Since 1989, Poland has taken down hundreds of Soviet monuments due to the negative reputation the Soviet Union has in Poland. Although some Poles see the memorials as justified in honouring those who died fighting against Nazi Germany, others seek the removal of Soviet memorials because of the decades of totalitarianism that resulted from Soviet occupation, and also because of the 1939 Nazi-Soviet pact and the Katyn massacre. Historian Lukasz Kaminski of the Institute of National Remembrance said, "Memorials in city centers and villages can send the wrong historical signal... What do you think we got, when the Soviets liberated Poland from Hitler, if not a new yoke?"
In the 2010s, Poland continued to demolish remaining Soviet monuments, some of which have been relocated to museums. The removals have attracted criticism from Russian Foreign Minister Sergey Lavrov, who has lashed out at Warsaw officials for opposing the monuments, as has Maria Zakharova, a spokesperson for the Russian foreign ministry.
Since the collapse of the USSR there was active debate regarding the fate of the Soviet symbols that were received as gifts. Particularly World peace sculpture that has been vandalized during its existence. Since Russia attacked Ukraine in 2022 the discussion of removing these symbols started to heat. Statues of Lenin were removed from Turku and Kotka supposedly as "a gesture of solidarity" for Ukraine. The World Peace sculpture was also removed from Helsinki (the official reason was that it needed to be relocated due to roadworks). The name of Lenin Park will be changed to in the future. The critics have considered the latest moves as harmful since by these actions history will be erased. It can also be asked if the erasure can be logically argued as Lenin and Putin represent different ideologies. There has been some criticism (from the political right-wing) regarding the history of the elderly Social Democrats who some accuse of spying for Stasi. The so-called Tiitinen list has been discussed and the right-wing has demanded it to be declassified.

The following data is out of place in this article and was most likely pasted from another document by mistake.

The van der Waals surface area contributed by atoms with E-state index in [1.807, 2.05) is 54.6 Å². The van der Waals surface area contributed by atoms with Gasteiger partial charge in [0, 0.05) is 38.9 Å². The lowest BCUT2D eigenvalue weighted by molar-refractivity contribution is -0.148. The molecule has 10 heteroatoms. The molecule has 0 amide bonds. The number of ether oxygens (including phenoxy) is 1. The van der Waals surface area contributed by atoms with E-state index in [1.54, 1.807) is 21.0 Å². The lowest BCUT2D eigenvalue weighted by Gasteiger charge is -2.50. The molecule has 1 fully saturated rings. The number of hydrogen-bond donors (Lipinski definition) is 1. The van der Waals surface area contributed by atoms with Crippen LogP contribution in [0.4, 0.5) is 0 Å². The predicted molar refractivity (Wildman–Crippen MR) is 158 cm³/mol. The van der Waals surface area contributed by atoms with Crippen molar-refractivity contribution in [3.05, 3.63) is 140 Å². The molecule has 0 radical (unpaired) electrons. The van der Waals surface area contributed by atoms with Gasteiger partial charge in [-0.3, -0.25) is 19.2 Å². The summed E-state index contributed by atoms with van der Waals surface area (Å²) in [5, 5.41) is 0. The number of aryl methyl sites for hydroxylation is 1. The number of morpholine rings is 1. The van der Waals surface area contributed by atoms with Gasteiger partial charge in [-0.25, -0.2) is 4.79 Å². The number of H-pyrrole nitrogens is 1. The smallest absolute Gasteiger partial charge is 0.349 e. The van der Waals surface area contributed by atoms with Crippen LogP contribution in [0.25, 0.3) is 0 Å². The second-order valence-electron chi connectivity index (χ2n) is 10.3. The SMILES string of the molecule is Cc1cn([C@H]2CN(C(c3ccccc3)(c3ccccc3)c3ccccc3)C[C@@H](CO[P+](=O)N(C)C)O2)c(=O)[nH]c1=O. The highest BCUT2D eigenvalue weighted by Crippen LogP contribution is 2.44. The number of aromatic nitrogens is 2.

In April 2020, a statue of Soviet Marshal Ivan Konev was removed from Prague, which prompted criminal investigation by Russian authorities who considered it an insult. The Mayor of Prague's sixth municipal district, Ondřej Kolář, announced on Prima televize that he would be under police protection after a Russian man made attempts on his life. Prime Minister Andrej Babiš condemned that as foreign interference, while Kremlin Press Secretary Dmitry Peskov dismissed allegations of Russian involvement as "another hoax".
Communist parties outside of Poland, Ukraine and the Baltic states were not outlawed and their members were not prosecuted. Just a few places attempted to exclude even members of communist secret services from decision-making. In a number of countries, the communist party simply changed its name and continued to function.
Stephen Holmes of the University of Chicago argued in 1996 that after a period of active decommunization, it was met with a near-universal failure. After the introduction of lustration, demand for scapegoats has become relatively low, and former communists have been elected for high governmental and other administrative positions. Holmes notes that the only real exception was former East Germany, where thousands of former Stasi informers have been fired from public positions.
Holmes suggests the following reasons for the turnoff of decommunization:
Decommunization has been compared to denazification in post-World War II Europe, and the de-Ba'athification in post-Saddam Hussein Iraq.